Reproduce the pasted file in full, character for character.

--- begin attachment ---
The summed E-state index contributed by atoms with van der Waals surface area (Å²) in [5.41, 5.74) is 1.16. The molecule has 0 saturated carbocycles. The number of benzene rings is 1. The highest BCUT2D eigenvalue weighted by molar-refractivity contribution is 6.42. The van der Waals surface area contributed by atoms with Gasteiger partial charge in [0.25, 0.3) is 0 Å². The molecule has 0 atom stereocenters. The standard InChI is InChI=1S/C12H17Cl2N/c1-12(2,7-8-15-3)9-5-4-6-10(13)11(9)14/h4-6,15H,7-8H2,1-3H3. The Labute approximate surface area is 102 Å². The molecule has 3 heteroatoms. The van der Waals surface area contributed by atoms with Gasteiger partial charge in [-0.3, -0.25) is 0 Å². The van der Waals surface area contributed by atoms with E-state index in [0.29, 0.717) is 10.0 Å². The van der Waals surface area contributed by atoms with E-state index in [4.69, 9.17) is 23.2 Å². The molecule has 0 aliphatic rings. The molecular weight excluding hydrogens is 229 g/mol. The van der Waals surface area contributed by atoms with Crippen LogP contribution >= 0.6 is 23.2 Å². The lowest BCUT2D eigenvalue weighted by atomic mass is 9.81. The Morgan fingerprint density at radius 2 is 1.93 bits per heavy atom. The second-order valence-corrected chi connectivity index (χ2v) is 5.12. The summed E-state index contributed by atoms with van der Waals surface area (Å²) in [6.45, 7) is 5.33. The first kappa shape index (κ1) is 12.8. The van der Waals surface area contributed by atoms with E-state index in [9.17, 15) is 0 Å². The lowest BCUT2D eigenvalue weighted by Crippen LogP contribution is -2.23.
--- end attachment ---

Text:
The summed E-state index contributed by atoms with van der Waals surface area (Å²) in [5.41, 5.74) is 1.16. The molecule has 0 saturated carbocycles. The number of benzene rings is 1. The highest BCUT2D eigenvalue weighted by molar-refractivity contribution is 6.42. The van der Waals surface area contributed by atoms with Gasteiger partial charge in [0.25, 0.3) is 0 Å². The molecule has 0 atom stereocenters. The standard InChI is InChI=1S/C12H17Cl2N/c1-12(2,7-8-15-3)9-5-4-6-10(13)11(9)14/h4-6,15H,7-8H2,1-3H3. The Labute approximate surface area is 102 Å². The molecule has 3 heteroatoms. The van der Waals surface area contributed by atoms with Gasteiger partial charge in [-0.3, -0.25) is 0 Å². The van der Waals surface area contributed by atoms with E-state index in [0.29, 0.717) is 10.0 Å². The van der Waals surface area contributed by atoms with E-state index in [4.69, 9.17) is 23.2 Å². The molecule has 0 aliphatic rings. The molecular weight excluding hydrogens is 229 g/mol. The van der Waals surface area contributed by atoms with Crippen LogP contribution >= 0.6 is 23.2 Å². The lowest BCUT2D eigenvalue weighted by atomic mass is 9.81. The Morgan fingerprint density at radius 2 is 1.93 bits per heavy atom. The second-order valence-corrected chi connectivity index (χ2v) is 5.12. The summed E-state index contributed by atoms with van der Waals surface area (Å²) in [6.45, 7) is 5.33. The first kappa shape index (κ1) is 12.8. The van der Waals surface area contributed by atoms with E-state index in [9.17, 15) is 0 Å². The lowest BCUT2D eigenvalue weighted by Crippen LogP contribution is -2.23.